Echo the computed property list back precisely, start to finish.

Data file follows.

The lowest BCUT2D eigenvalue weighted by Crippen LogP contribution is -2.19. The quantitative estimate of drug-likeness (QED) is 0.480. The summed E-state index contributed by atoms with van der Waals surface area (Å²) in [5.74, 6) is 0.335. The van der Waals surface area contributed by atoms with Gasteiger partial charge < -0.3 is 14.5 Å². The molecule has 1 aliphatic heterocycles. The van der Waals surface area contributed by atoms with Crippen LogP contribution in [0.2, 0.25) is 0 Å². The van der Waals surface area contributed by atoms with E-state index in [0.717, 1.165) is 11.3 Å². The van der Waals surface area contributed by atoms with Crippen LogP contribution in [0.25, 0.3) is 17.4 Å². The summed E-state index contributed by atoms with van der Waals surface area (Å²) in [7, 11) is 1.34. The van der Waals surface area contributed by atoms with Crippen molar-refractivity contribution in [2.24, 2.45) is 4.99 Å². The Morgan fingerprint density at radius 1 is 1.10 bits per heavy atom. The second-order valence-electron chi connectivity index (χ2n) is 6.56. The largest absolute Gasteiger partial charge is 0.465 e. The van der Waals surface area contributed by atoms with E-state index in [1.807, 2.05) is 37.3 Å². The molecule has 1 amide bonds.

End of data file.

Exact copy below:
The lowest BCUT2D eigenvalue weighted by Crippen LogP contribution is -2.19. The quantitative estimate of drug-likeness (QED) is 0.480. The summed E-state index contributed by atoms with van der Waals surface area (Å²) in [5.74, 6) is 0.335. The van der Waals surface area contributed by atoms with Gasteiger partial charge < -0.3 is 14.5 Å². The molecule has 1 aliphatic heterocycles. The van der Waals surface area contributed by atoms with Crippen LogP contribution in [0.2, 0.25) is 0 Å². The van der Waals surface area contributed by atoms with E-state index in [0.717, 1.165) is 11.3 Å². The van der Waals surface area contributed by atoms with Crippen LogP contribution in [0.25, 0.3) is 17.4 Å². The summed E-state index contributed by atoms with van der Waals surface area (Å²) in [7, 11) is 1.34. The van der Waals surface area contributed by atoms with Crippen molar-refractivity contribution in [2.24, 2.45) is 4.99 Å². The Morgan fingerprint density at radius 1 is 1.10 bits per heavy atom. The second-order valence-electron chi connectivity index (χ2n) is 6.56. The largest absolute Gasteiger partial charge is 0.465 e. The van der Waals surface area contributed by atoms with E-state index in [1.807, 2.05) is 37.3 Å². The molecule has 1 amide bonds.